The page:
He has set up a Facebook Group named "Locating the Oak Island Inscribed stone", in which the general public can submit leads on the stone's whereabouts.
One clue that seemed to be a dead end was made by Rev. A.T. Kempton in a letter written to Oak Island Treasure Hunter Frederick L. Blair, which he received on April 19, 1949. In this letter Kempton states that he learned that the stone was in the possession of the Historical Society in Halifax, but that he had not been able to find anyone there that knew about the stone. I myself had followed up on this lead to no avail. I read through volumes of Historical Society publications and found nothing about Oak Island in general, let alone about the stone.
It did indeed seem like a dead end. Now over a year later, there is a trail to follow which just opened up!
The lead was found in an old letter, which has been kicking around research circles for years, written by John Hunter-Duvar, of the Historical Society of Nova Scotia, to George Cooke, Oak Island Treasure Hunter back in the 1860's. You see, Cooke had just finished supplying a local newspaper with a three part history of the workings on Oak Island that was published in the waning days of 1863. Hunter-Duvar upon reading the story in the paper, immediately wrote to Cooke asking about the Inscribed 90 Foot Stone. His letter was dated January 2nd 1864, but Cooke was away and did not answer it until January 27th, 1864. This was Cooke's reply.
There is no known record of whether or not John Hunter-Duvar and the Historical Society of Nova Scotia ever got to see the stone, but if it was removed from the fireplace of John Smith's former farmhouse and taken to Halifax and put on display, I can't imagine that they did not get to see it.
The new lead comes from the dates of these letters. Hunter-Duvar dated his letter January 2nd 1864 and Cooke dated his reply January 27, 1864. The clue might not jump out at you until you know that today's Royal Nova Scotia Historical Society wasn't founded until 1878, fourteen years after Hunter-Duvar wrote his letter! This society has been in constant operation until this day. This would have been the Historical Society that Rev. Kempton visited. No wonder he couldn't find anyone who could tell him about the stone.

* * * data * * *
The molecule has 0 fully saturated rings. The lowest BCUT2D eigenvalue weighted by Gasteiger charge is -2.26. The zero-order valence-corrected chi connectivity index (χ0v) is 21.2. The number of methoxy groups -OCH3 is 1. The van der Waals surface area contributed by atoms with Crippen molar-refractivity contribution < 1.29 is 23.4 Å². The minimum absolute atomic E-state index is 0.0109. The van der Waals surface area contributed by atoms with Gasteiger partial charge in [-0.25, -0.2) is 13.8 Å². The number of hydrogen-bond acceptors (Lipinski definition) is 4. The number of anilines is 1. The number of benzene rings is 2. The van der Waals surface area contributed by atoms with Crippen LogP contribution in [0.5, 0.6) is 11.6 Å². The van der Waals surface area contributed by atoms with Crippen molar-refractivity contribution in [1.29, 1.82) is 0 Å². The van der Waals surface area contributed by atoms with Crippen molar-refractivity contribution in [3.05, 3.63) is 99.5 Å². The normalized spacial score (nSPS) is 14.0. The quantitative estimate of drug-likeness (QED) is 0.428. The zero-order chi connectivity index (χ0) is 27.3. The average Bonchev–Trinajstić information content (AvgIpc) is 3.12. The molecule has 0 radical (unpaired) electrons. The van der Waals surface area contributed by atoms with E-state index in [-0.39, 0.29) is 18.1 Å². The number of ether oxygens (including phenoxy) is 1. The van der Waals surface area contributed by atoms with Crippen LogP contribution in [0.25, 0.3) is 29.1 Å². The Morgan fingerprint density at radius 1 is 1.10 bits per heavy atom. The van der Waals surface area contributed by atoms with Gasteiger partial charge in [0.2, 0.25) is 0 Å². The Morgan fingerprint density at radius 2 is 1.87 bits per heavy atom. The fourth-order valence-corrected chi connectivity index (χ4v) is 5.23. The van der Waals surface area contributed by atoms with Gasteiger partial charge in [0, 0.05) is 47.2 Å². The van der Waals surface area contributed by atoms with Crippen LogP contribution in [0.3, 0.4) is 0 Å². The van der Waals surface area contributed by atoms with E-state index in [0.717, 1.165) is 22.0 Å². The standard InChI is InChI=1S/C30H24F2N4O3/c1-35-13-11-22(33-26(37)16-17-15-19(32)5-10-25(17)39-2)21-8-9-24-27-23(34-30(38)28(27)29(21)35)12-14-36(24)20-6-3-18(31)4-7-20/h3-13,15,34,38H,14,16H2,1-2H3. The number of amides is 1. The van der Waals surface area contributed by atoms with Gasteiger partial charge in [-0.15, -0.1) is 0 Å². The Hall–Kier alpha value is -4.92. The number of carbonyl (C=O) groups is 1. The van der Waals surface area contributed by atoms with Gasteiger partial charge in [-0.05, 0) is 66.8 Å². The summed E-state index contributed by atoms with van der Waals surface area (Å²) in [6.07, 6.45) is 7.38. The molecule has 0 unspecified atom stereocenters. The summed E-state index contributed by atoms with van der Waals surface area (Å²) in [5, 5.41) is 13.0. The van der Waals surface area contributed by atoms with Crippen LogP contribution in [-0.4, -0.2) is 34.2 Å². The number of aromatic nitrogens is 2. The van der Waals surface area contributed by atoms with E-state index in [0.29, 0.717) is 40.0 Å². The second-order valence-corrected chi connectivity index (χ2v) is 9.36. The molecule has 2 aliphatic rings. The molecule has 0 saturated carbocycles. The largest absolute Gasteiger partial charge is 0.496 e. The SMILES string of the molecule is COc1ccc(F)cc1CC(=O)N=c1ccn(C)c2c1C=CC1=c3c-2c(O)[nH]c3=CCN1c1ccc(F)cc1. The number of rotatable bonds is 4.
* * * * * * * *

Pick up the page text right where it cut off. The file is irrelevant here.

So if the current society wasn't the society who inquired, then who was?
The answer was found recently in legislative papers of the Province of Nova Scotia.
The founding members of this Historical Society read like a who's who of prominent citizens and political figures of that day. We find past and future Premiers of Nova Scotia, Supreme Court Judges, and even a future Canadian Prime Minister. Beamish Murdock wrote one of the definitive histories of Nova Scotia, and Thomas Beamish Akin almost single-handedly created the Public Archives that we know today. These men were all about preserving the history of Nova Scotia. If they were interested enough to inquire about the 90 Foot Stone, then they were indeed curious. Is it possible that they did indeed acquire the stone, and Kempton's information about a Historical Society having the stone was correct? Perhaps the stone yet resides in a private collection started by one of these gentlemen. All of the sudden we have multiple paths to follow up on. Let's see where they lead.
Goodnight from The Blockhouse!
From The Blockhouse
is published by Blockhouse Investigations and oakislandcompendium.ca
in Nova Scotia, Canada
Editors and Chief Correspondents
Kelly W. Hancock, CD
John Wonnacott, P. Eng.
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